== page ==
So, what are the mechanisms that will enable a successful degrowth society the world over?

oil-to-localWell, first of all, I would call something successful if we get to choose it for ourselves with a minimum of suffering and hardship, and if it is actually sustainable . . .

We have now developed our technologies to a point where we can harvest large amounts of energy from solar and wind power and even grow food with continuous output indoors and vertically if we want to.

We could break free from using fossil fuels within the next couple of decades if we chose to do so.

What is unclear, though, is what steady-state world we wish to create in other respects: quality of life, life expectancy, equalities and so on

The degrowth movement has been having varying problems even with its very name of late. It is so much more than literally degrowth, and in many areas almost all supporters would actually like to see a massive growth in better ways of behaving towards each other, towards animals and towards the planet. However, looking for a different name is problematic too. It is almost testimony to the power of television, especially in the UK, that people might feel slightly awkward about wanting to call themselves part of the Good Life Movement . . . Maybe there is no name which can satisfy what it really feels like, but I do like that the name is directed against an equally unclear mindset which seems to have growth, growth, growth as one of its underlying pillars.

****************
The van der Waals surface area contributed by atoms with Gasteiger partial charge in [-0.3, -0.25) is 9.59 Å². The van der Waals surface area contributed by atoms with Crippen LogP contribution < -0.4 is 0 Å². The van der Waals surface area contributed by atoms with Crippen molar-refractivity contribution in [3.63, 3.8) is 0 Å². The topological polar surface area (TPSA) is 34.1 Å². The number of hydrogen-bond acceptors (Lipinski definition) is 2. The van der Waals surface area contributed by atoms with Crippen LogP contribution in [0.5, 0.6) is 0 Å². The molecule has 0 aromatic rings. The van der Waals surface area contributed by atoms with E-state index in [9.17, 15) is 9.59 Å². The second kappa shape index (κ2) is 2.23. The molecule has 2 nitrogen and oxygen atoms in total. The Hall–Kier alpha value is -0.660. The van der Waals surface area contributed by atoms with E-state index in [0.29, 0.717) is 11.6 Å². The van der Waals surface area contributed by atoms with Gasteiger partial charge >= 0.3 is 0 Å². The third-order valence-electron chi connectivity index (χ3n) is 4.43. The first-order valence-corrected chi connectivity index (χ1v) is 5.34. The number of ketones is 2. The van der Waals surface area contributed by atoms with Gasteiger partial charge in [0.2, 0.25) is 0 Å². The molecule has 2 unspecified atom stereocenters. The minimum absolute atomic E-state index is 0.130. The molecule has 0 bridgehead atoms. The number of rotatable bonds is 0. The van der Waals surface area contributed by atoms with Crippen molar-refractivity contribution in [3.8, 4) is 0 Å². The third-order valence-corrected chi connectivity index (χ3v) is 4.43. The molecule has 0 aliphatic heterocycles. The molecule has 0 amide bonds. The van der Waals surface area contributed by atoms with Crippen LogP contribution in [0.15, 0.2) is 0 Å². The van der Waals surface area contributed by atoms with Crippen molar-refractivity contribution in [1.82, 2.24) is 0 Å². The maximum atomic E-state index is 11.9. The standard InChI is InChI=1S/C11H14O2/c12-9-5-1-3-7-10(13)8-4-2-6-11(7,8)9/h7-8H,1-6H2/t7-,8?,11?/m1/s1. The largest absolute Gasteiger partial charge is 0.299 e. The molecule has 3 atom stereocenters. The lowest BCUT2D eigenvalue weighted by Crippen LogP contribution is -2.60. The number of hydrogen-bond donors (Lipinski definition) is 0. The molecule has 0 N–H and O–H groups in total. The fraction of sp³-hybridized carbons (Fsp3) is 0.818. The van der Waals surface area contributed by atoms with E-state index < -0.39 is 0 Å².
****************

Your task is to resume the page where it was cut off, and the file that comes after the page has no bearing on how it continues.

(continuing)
When going up against people who believe in clear figures (even if they make no sense in the long run), I think we do need to be more than warm, but fuzzy. We need to have an understanding of the mechanisms which drive lots of people, and systems which perpetuate or preserve patterns of behaviour, even when these are unhelpful. We need to be able to propose alternative systems that will function well and gain support . . .

In essence, I would like to know more about the environmental and social cost/benefit factors of choosing a regional product over an imported one, for example. However, the price tag tells me almost nothing about the energy required to make the product, let alone about the social or environmental conditions surrounding the process.


Ed: a Royal Society paper focus on the energy required to produce ‘materials’ and World Centric offers a useful plastic/foam/alternatives graphic – above.

For decades now there has been talk about internalising the externalities, i.e. that all products and services should cost the manufacturer a ‘true’ price for the product, which should then be reflected on the price tag. Environmentally speaking, this is also known as the polluter pays principle.